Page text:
See Wang Run
Dismissing the issue of who might want to make a bid for representing Kuomintang to run for the presidency as not worth speculating, Wang, however, said that the person who might want to run for the presidency "might not be the one the media imagine," and even if it is, the person "would not say what is in his or her mind at the moment."
A Wang candidacy would be a very interesting historical moment for the KMT. I've commented before (KMT Cult: Theology, Charisma, Discipleship, KMT: Theology, Identity, Crisis, and KMT: the Great Rift Folly) on the splits in the KMT and its identity problems, papered over for the last twenty-five years by the ability of the Machine to generate money for its candidates. Wang is a Taiwanese and is the scion of party insiders who dislike Ma intensely. However, as a Taiwanese, Wang will never be supported by the Deep Blue mainlander base, which remembers Lee Teng-hui's betrayal with hatred. A Wang candidacy might well force the KMT to decide whether it is the repository of a pro-China mainlander colonial identity, or an actual political party embracing a multitude of social and ethnic interests. Additionally, Wang is someone welcomed by many -- he is close to James Soong, Ma's rival and Chairman of the PFP, has the support of party elites, and would probably also be more welcome than Ma to the majority of Taiwanese voters and to the DPP. In short, picking Wang to head the ticket would be supremely rational, so don't expect the KMT to do it.
The gaffe in the next sentence is quite appropriate:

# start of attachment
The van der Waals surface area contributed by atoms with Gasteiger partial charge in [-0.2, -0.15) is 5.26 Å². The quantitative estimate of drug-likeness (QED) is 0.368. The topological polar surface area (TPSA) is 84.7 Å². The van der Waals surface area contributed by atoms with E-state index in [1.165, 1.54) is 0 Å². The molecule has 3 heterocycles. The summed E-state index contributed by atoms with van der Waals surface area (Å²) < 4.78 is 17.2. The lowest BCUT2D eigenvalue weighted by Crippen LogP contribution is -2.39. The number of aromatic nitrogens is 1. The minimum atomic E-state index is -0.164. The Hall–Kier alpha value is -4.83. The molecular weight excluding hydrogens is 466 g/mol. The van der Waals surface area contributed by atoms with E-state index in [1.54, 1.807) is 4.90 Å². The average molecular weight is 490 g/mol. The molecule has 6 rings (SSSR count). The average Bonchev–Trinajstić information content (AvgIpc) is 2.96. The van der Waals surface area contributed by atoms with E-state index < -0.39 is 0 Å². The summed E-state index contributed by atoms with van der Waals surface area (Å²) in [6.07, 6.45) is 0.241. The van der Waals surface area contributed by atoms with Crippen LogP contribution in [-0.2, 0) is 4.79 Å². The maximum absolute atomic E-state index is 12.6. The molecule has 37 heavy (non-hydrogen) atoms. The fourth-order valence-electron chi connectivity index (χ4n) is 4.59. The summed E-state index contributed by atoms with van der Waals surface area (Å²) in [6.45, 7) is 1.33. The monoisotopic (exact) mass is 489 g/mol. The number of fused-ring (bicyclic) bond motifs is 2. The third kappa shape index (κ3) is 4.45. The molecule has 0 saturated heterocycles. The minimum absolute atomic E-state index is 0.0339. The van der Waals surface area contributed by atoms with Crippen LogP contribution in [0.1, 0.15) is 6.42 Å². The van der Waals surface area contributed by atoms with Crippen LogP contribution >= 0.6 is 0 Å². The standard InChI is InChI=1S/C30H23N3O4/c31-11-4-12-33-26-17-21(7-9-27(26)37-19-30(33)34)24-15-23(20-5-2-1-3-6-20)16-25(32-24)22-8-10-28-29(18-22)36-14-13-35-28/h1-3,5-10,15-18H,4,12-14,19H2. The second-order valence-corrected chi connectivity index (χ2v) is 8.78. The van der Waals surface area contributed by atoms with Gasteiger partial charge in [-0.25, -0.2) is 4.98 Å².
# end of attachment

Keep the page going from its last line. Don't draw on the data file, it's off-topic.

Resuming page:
As for his next possible move, Wang said he never told his friends that he wouldn't want to stay at the Legislature. He is busy taking care of the businesses in the Legislature, and it is not appropriate for him to think about whether he should team up with Ma to run for the presidency in 2008, Wang said.
Yep, Wang is certainly taking care of businesses...
A Ma-Wang ticket might do very well, but bear in mind that there has been a steady current of calls for Lien Chan to step up to the plate again. Ma has taken a beating from the receipts scandals and the Shih Ming-teh protests, and is now looking vulnerable. The international media, which duly followed the local media in anointing him the next President, hasn't really caught up to the changed situation yet. The Taipei Times observed yesterday:
Virtually every article that mentions the 2008 poll slips in something about the supposed inevitability that Chinese Nationalist Party (KMT) Chairman Ma Ying-jeou (
馬英九) will be Taiwan's next leader.
But this simple-minded assuredness that Ma's smile will win the day exposes a blissful naivete of the nature of Taiwanese politics and ignorance about what poll results from every election in the past six years have indicated.
Ma may have succeeded in trouncing his KMT rival in the chairmanship election last year and may have performed well in the Taipei mayoral elections. But none of this is indicative of how he will perform nationally.
A close examination of election results at every level since the Democratic Progressive Party (DPP) came to power shows that, on a national level, support for the major parties is almost evenly split. The most recent election reinforced this data.
I've never thought Ma could beat a good DPP candidate -- national level elections favor the DPP, after all. Ma's no shoo-in -- but he will be formidable. Recall that in the Kaohsiung mayoral election the KMT got out 17,000 more votes than in 2002. The KMT base will come out for Ma. Who will the DPP base come out for? In a country where people vote their identities in national elections, that may be the most crucial question of all.
[Taiwan] [Ma Ying-jeou] [DPP] [KMT] [PFP] [TSU] [media]